Hepatocellular carcinoma, or cancer of the liver, is the fifth leading cause of cancer death worldwide, according to background information in the article. The five-year rate of survival for patients with advanced-stage disease is 5 percent, but those who are diagnosed at an early stage are more likely to be successfully treated. "The available treatment strategies, including tumor ablation, hepatic resection, liver transplant or combined modalities, require highly complex care only available in tertiary referral centers," the authors write. "To obtain care in these centers, patients need to overcome several barriers that may precipitate health care disparities along racial/ethnic lines and may have downstream effects on survival."
Amit K. Mathur, M.D., M.S., and colleagues at the University of Michigan, Ann Arbor, analyzed data from the National Cancer Institute's Surveillance, Epidemiology and End Results (SEER) registry. They identified a total of 13,244 patients who were diagnosed with stage I or II hepatocellular carcinoma between 1995 and 2006.
Of the patients, 6,316 (47.7 percent) were white, 3,022 (22.8 percent) were Asian, 2,230 (16.8 percent) were Hispanic, 1,397 (10.5 percent) were black and 279 (2.1 percent) were categorized as other. During the study period, a total of 32.8 percent of all patients received invasive therapy for liver cancer. Black and Hispanic patients were less likely to receive such treatments than white, Asian or other patients.
Five-year survival rates were 17.9 percent for all patients, 18.2 percent for white patients, 12.2 percent for black patients, 15.2 percent for Hispanic patients, 22 percent for Asian patients and 17.1 percent for other patients. Median (midpoint) survival times were 15 months for Asians, 10 months for whites and Hispanics and eight months for blacks.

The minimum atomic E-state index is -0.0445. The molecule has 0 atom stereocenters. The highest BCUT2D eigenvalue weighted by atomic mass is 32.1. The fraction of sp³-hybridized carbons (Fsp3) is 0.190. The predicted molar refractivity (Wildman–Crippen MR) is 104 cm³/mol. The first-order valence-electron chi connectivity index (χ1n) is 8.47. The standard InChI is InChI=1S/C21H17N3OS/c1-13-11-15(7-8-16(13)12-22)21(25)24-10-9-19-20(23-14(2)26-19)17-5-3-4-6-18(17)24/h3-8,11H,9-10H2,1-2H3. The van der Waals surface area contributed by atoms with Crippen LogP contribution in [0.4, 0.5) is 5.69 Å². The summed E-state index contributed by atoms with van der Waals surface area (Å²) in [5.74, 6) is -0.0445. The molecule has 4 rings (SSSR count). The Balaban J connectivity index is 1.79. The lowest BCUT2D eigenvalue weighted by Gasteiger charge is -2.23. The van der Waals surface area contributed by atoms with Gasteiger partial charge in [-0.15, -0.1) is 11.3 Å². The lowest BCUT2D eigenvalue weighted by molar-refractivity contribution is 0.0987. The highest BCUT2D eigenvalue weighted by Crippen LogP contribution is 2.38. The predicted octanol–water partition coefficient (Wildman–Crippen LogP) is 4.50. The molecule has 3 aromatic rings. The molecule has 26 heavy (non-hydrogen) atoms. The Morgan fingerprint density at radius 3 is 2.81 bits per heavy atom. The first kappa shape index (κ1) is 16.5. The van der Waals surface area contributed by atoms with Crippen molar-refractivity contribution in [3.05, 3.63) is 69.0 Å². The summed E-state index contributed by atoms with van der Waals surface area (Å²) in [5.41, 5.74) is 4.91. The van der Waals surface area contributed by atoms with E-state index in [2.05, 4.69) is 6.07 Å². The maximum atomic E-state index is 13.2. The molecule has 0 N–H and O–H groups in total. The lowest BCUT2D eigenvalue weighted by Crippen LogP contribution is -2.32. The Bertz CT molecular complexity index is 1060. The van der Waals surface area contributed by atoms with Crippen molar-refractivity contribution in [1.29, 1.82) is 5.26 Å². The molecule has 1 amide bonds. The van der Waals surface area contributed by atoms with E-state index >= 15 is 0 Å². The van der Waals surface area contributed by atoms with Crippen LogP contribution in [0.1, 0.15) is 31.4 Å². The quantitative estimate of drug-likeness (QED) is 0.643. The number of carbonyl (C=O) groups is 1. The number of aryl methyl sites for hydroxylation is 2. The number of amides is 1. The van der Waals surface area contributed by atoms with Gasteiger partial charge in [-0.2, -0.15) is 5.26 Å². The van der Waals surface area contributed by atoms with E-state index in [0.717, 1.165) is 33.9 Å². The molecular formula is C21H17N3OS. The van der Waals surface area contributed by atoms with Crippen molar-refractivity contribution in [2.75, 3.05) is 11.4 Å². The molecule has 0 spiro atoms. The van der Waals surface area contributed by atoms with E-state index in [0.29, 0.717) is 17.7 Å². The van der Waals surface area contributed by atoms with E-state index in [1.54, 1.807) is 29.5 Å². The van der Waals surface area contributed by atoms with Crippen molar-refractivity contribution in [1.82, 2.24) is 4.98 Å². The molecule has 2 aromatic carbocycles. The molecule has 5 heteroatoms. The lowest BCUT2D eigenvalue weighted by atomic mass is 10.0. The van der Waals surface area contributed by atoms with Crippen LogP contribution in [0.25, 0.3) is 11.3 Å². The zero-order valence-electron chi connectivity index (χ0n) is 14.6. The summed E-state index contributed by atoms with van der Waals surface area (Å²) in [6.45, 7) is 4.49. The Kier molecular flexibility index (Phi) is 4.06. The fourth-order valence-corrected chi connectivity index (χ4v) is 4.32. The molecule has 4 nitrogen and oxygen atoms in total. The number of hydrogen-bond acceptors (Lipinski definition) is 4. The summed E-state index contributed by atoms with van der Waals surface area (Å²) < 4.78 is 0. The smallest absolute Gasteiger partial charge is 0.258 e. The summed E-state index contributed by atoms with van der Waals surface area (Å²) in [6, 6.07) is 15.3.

After adjusting for the type of treatment received, black patients had a 12 percent increased rate of death when compared with white patients, Hispanic and white patients had similar rates of death and Asian patients had a 16 percent lower death rate.
"The most notable finding in our study was that racial/ethnic variation in hepatocellular carcinoma outcome is related to access and variable treatment effect from specific therapies," the authors write. "After adjusting for treatment effects, the racial/ethnic disparity in survival between black and white patients decreased but persisted. This finding is linked to two major issues that contribute to health-related disparities in minority populations: black patients have poor access to treatment, and, even after obtaining treatment, they have relatively poor outcomes compared with white patients."
The results have important implications for health policy, they note. "Some evidence suggests that racial/ethnic disparities in access to specialized care may be linked to the providers and facilities that serve minority patients. Further provider education on the importance of hepatocellular carcinoma screening in at-risk groups may be helpful in alleviating these disparities," the authors conclude. "Persistent racial/ethnic disparities in survival even after adjusting for the effects of treatment are of particular concern and may be related to the quality of health care delivered. This variation may require a comprehensive evaluation of centers where minorities receive care to standardize and improve the structure and process of cancer care delivery."